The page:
• People believing that the change effort is yet another fad: Over a period, many employees have come to perceive different change programs as fads because they associate these with previously failed initiatives. As a result, they do not pay attention to the merits of the arguments. Change induces dissonance, and people often reduce the resulting stress by reverting to previously held assumptions, beliefs, and behaviors.
  • People who believe that change agents are not credible: Employees tend to view the strength of the change idea by associating it with the person who advocates that position. In other words, if the change manager is credible, the idea is seen as convincing. On the other hand, when the manager is perceived as untrustworthy, people tend to reject the change ideas.
  • People who have difficulty unlearning old ideas and approaches: Most often, people do not know how to stop what they have already been doing. When they are faced with uncertainty and ambiguity, they feel a sense of loss of control and this leads them to persist with their existing methods and approaches.
  • People who have difficulty learning new patterns of behavior: When people face unfamiliar situations, they often fail to comprehend the complexities of the situation. They may also feel apprehensive that if they try out new behaviors and fail, they would attract criticism. Faced with a fear of failure and believing that change would make little difference, they may refuse to invest in learning new methods and approaches.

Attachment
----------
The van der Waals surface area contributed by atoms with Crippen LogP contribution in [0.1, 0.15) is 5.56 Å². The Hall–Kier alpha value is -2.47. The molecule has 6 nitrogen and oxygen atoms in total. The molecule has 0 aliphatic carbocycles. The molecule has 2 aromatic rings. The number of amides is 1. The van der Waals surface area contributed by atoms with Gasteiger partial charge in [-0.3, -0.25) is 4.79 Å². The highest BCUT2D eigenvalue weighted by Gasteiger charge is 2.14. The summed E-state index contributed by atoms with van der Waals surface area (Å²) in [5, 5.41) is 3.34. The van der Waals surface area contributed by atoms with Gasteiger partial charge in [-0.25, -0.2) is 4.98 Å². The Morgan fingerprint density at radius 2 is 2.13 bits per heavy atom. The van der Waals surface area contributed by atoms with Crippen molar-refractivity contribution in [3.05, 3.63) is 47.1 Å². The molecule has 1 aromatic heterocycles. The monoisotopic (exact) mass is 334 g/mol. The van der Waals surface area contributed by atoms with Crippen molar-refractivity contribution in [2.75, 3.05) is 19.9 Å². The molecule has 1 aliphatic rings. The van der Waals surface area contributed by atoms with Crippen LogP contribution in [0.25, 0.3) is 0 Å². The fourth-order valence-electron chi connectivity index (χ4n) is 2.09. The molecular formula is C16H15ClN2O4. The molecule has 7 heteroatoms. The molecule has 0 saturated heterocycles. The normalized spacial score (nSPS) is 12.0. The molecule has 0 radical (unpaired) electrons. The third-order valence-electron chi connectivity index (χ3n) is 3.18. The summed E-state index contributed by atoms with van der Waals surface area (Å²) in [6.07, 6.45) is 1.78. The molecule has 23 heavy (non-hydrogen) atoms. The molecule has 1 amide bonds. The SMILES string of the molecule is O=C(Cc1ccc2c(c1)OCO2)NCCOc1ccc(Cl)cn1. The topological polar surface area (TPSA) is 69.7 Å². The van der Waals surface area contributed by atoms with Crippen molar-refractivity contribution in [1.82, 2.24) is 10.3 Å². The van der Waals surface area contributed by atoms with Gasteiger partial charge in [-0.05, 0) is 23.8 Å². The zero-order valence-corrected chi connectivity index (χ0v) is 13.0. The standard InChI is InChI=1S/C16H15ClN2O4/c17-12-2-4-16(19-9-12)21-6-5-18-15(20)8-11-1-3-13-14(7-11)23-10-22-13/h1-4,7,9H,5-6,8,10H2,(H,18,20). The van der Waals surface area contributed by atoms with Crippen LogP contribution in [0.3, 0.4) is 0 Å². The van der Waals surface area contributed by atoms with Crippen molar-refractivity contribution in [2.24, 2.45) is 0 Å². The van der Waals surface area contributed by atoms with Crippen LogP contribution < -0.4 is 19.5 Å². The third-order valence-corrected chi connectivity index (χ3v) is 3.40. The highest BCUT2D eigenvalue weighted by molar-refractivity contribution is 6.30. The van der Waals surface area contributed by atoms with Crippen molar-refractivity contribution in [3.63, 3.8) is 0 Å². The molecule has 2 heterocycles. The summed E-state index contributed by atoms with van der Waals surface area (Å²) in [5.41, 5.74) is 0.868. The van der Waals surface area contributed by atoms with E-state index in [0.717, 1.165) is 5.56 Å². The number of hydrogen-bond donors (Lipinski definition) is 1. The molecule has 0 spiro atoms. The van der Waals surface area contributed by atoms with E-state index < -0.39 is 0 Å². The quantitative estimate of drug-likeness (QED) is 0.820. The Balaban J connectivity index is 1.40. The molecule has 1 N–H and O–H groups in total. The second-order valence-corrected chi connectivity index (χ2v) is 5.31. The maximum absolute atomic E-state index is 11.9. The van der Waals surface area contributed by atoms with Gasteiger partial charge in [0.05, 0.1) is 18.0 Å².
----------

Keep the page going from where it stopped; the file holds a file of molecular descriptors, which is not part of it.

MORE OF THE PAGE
• People who feel that change threatens their identity: When faced with crises or threats, people tend to uphold their pride rather than appreciating the learning challenge that it offers. There is great comfort in existing belief structures, as these constitute one’s personal identity. Any attempt to change behavior may be seen as a challenge to that identity. As a result, it generates resistance to change.

My Consultancy–Asif J. Mir – Management Consultant–transforms organizations where people have the freedom to be creative, a place that brings out the best in everybody–an open, fair place where people have a sense that what they do matters. For details please visit www.asifjmir.com, Line of Sight